Charity lawyers are divided over the implications of last week's landmark ruling on private schools and public benefit.
A decision published by the Upper Tribunal on Friday said the Charity Commission had been too proscriptive about the ways in which fee-charging schools should demonstrate that they offered benefits to those who could not afford the fees.
The tribunal also ruled, however, that it did not accept the argument put forward by the Independent Schools Council that charitable fee-charging schools should not be obliged to offer benefits to people in poverty.
"I don’t think anyone really won," said Stephen Lloyd, head of charity and social enterprise at Bates Wells & Braithwaite. "I think it’s a score draw, and one that left many confused about what happened."
He said that the Independent Schools Council was vindicated because considerable criticism was attached to the Charity Commission guidance. But he also said the commission’s principles had been largely upheld.
"Trustees have been left with the clear idea that the exclusion of the poor is not permitted," he said. "It’s not enough that they are merely the object of the trustees’ discretion. There must be a defined benefit to them that is not just tokenistic."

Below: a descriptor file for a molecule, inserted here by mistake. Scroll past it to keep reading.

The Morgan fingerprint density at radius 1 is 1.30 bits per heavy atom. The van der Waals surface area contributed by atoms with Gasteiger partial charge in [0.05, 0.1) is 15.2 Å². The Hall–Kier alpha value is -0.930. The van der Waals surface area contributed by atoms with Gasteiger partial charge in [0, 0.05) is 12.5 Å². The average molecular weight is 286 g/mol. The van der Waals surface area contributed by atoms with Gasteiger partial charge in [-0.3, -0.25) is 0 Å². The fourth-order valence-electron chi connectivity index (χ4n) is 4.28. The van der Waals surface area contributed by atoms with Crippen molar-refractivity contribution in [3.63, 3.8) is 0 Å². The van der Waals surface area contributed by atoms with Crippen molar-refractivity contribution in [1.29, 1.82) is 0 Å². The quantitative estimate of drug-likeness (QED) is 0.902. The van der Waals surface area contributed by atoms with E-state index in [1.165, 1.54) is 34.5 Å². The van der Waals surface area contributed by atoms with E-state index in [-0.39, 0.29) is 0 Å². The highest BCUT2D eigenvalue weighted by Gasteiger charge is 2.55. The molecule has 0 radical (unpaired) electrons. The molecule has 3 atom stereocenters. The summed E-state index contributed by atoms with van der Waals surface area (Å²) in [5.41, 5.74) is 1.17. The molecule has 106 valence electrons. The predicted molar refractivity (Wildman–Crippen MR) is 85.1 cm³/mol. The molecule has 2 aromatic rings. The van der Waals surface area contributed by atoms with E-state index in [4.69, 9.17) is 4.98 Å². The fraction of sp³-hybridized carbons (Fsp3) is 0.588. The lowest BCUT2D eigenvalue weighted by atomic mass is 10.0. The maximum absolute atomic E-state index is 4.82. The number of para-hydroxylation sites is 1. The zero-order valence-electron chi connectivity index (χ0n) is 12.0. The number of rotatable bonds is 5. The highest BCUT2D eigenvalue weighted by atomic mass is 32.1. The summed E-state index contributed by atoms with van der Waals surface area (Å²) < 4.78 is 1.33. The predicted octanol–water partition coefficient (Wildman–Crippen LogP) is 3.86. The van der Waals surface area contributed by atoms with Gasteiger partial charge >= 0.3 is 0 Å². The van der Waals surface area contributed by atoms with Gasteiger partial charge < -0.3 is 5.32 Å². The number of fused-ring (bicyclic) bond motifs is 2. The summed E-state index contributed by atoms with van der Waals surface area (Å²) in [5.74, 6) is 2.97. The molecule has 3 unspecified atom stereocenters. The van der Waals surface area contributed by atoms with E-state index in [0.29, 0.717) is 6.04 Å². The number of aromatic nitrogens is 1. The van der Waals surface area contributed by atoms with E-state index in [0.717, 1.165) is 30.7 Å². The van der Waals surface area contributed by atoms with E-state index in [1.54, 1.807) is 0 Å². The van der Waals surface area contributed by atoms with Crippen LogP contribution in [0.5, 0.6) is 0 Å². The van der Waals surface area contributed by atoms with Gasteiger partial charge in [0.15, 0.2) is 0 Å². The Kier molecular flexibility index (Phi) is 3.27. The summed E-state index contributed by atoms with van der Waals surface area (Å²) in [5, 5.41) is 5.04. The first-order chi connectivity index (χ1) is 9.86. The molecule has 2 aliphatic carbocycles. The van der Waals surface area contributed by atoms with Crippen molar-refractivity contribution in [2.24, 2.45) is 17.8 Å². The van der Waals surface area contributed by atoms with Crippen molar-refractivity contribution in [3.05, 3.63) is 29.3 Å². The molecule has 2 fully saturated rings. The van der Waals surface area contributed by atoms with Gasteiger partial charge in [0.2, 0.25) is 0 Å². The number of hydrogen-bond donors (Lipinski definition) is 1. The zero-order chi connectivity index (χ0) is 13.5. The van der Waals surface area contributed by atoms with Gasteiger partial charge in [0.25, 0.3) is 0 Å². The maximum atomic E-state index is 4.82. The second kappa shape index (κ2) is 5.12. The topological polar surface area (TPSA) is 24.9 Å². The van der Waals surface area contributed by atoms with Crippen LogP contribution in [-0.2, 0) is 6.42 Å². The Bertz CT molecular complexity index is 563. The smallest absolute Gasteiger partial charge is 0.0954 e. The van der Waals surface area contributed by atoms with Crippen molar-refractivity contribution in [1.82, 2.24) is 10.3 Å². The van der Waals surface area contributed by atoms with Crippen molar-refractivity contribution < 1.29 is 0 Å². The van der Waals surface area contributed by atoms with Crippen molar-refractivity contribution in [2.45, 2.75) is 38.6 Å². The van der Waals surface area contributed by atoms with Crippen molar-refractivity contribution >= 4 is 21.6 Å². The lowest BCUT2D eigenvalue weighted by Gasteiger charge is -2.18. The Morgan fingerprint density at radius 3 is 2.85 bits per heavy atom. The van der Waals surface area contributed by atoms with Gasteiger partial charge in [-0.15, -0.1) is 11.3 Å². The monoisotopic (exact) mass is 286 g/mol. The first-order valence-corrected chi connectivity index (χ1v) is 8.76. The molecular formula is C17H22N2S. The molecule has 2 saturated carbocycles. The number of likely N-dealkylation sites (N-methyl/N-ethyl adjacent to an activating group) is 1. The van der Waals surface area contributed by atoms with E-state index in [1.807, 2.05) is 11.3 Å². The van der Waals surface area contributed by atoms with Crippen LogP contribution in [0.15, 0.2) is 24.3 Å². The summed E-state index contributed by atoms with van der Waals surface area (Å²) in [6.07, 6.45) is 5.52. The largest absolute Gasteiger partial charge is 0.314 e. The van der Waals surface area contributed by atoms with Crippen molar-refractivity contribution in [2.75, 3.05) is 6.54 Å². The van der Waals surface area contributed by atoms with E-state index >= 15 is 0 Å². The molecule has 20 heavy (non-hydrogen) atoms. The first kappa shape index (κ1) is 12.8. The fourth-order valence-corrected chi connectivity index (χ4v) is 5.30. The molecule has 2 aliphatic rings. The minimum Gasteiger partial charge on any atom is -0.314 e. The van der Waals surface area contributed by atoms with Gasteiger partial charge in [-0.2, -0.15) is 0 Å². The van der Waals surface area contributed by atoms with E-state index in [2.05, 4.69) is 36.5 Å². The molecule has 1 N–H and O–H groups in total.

Tom Murdoch, a solicitor at Stone King, said the judgement no longer left the commission with the option to de-register a school if it was not providing public benefit; but it still retained considerable power over trustees.
"The commission had maintained it was for them to decide what was a reasonable and appropriate public benefit, but it’s now really for the trustees to decide," he said.
Ros Harwood, head of charities at Dickinson Dees, said the judgement offered trustees more freedom about how they provided public benefit. "It will be a relief to many who had feared that the Charity Commission’s guidance would straightjacket them into finding funds to award bursaries up to a predetermined level," she said.
Simon Weil, a partner at Bircham Dyson Bell, said his view was that the tribunal had used a wrong interpretation of the law. "These aren’t charities for the relief of poverty," he said. "To be for the public benefit, it’s enough that your beneficiary class is sufficiently large. These charities are used by seven per cent of the population. It seems to be sticking your neck out to say that this group is too small."
Francesca Quint, a barrister who represented the NCVO in the case, said the ISC’s argument had been shown to be wrong. "Fee-charging schools have got to include the poor and those who can’t afford the fees in some way. The commission will still have a statutory duty to make sure they are providing a public benefit and can still intervene if they think that is cursory."
Paul Ridge, a solicitor who represented the Education Reform Group, said: "I don’t think the schools can claim victory. They went to the court hoping for the verdict that educating those students who could pay would be seen as enough of a public benefit. That failed. The tribunal has decided that poor people cannot be excluded."